Think Cradock, and I usually think of the Tuishuise, a whole street of gorgeous old restored cottages, in the old kitchen of which I’ll cook a suitably country meal as soon as we get there.
But think Cradock and your mind also immediately adds a ‘four’. The Cradock Four. A Struggle outrage. With the killing of schoolteacher turned activist Matthew Goniwe and three others in the thick of the Struggle in the mid-Eighties, this large Eastern Cape frontier town attained a grim cachet that will forever associate its name with the darkest years of the fight to topple the apartheid behemoth.
In a graveyard on the edge of Lingelihle, the township outside the town, enclosed in an iron fence, lie the graves of the four. It’s bleak up there, both because this was a chill winter’s day and because standing at the graveside of such tragic, terrible history brings down a heavy sadness upon your heart. The Struggle for which they died did bring the freedom for which they made that sacrifice. But they’re still forever gone, never to have enjoyed that for which they fought.
Particularly poignant is the knowledge that two of the four were there quite incidentally. Matthew Goniwe and Fort Calata were both great thorns in the sides of the apartheid regime, whose anti-apartheid organisational skills were an inspiration to others countrywide. But Sparrow Mkonto, a railway worker turned activist, just happened to be in the car when it was ambushed and the four were murdered and their bodies burnt. And poor Sicelo Mhlauli, though also an activist, was just a friend of Goniwe’s who had gone along for the ride to catch up on old times.
But Cradock had just experienced a happy moment that relates directly to this tragedy. Nyameka Goniwe, widow of Matthew, had become mayor and everyone was already talking about the breath of fresh air that this municipality apparently sorely needed. We did not meet her, but the word on the street was that she is a firebrand, a powerhouse, and that things are expected to happen under her tenure.
That would be a more fitting tribute to the late Matthew Goniwe and his fallen comrades than the one erected on a koppie in Lingelihle which ironically represents almost what Goniwe did not stand for more than what he did. This is the Cradock Four Garden of Remembrance, and you’d think that it would be a lovingly tended tribute to what these men gave up, wouldn’t you? It represents a very expensive waste of money, and its neglect stands today as an insult to their names and what they sacrificed.
This monument to the man, and his cohorts, whose deaths marked the turning point in the Struggle that ultimately led to the end of aparthed and the installation of an ANC government – apartheid Prime Minister PW Botha declared a state of emergency on the day of their funeral, a pivotal moment in Struggle history – is unused, a barren wasteland of nothingness. There are four concrete pillars that stand proudly, soaring heavenwards, and that part of it is a fitting testament. There is a glass-enclosed gallery filled with – nothing. There is an amphitheatre whose stage has never been used for anything other than perhaps the occasional curious passerby wondering what it was for. There is parking for barely 20 cars, at a push, which hardly suggests that the planners had much confidence in what its future would turn out to be. They were right in that.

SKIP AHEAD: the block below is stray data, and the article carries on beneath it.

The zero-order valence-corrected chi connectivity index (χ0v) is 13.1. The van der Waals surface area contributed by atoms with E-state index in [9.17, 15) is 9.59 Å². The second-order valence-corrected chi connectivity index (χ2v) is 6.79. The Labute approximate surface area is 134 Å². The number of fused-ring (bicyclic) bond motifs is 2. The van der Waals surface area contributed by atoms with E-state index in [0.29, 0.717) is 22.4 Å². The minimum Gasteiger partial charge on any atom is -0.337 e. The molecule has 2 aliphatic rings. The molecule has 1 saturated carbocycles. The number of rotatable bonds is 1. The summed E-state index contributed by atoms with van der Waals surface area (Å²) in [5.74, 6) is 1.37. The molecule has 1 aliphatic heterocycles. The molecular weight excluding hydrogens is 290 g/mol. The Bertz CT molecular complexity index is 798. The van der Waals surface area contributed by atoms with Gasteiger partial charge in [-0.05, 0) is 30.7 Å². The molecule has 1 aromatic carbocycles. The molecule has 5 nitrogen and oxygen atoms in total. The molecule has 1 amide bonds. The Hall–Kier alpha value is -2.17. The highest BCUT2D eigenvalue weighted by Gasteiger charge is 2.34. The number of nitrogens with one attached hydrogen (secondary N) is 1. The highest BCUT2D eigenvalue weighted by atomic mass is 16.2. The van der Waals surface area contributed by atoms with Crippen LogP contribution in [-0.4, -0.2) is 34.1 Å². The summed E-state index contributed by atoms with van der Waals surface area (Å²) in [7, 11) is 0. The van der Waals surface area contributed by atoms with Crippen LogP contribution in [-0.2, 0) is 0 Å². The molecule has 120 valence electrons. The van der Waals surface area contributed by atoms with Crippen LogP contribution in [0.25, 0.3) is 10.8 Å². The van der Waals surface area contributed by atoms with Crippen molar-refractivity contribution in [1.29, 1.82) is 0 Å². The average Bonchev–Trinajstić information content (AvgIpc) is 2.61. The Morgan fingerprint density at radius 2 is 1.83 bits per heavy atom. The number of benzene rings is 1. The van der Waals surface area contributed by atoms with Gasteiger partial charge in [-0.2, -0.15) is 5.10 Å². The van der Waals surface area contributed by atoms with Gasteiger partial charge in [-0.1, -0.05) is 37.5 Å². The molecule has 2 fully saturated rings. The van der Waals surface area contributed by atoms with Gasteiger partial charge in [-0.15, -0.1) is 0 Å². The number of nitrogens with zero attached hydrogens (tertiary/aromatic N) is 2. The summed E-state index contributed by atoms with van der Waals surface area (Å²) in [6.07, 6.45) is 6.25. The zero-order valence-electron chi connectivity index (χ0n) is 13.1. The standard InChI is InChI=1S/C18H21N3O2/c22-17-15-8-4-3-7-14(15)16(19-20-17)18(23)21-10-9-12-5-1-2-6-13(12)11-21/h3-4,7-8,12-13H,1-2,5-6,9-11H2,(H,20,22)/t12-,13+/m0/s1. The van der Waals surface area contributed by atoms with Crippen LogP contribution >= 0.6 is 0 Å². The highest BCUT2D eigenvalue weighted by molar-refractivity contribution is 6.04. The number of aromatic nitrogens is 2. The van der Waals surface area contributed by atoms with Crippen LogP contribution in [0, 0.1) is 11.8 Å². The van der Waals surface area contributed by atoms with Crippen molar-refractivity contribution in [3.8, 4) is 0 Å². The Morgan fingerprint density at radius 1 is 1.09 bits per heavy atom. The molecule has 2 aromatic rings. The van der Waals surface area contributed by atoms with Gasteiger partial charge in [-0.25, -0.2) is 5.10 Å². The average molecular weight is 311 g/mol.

To console our spirits after seeing this, we needed wine and sustenance and so we took refuge in Etienne van Heerden house, named after the South African writer last year. It’s one of the ‘Tuishuise’ that the Antrobus family own and run, all filed with wonderful antiques, and resplendent with history and character – we got the old oven going and slowly roasted the whole lamb necks I had bought in Graaff Reinet along the way to Cradock.
When shopping in these small towns you generally have to make do with what you find, and I spotted some very fresh-looking whole garlic and ginger, which I sliced thickly to make a cushion on which to roast the whole necks. Di had brought along a solitary lemon from our garden tree. And in front of the house next door in Market Street was a lush lavender bush, so I picked a few sprigs of that, stuffed some into a red enamel teapot as a table decoration, and set about cooking a satisfying Karoo lamb neck roast.
You ony need two hours for this, including time for the meat to rest and tenderise. Preheat the oven to 240°, pour a little olive oil onto a roasting dish. Slice whole garlic cloves in half, and cut peeled fresh ginger into matchsticks. Make two piles of these on which to sit each whole lamb neck. Season with salt and pepper and drizzle with olive oil.
Roast for 20 minutes at 240°, lower the heat to 180° and leave for another hour and 10 minutes. Halfway through cooking, squeeze the juice of the lemon over the meat. Turn the oven off with the door ajar for another 20 minutes or so once cooked. The lavender? It’s just for garnish, to brightens the spirits of people who have been poignantly reminded of what others gave up so that we could have the peace of mind to enjoy such a lovely Karoo experience.
Something pretty in a red teapot to offset the barren affront on a nearby hillside.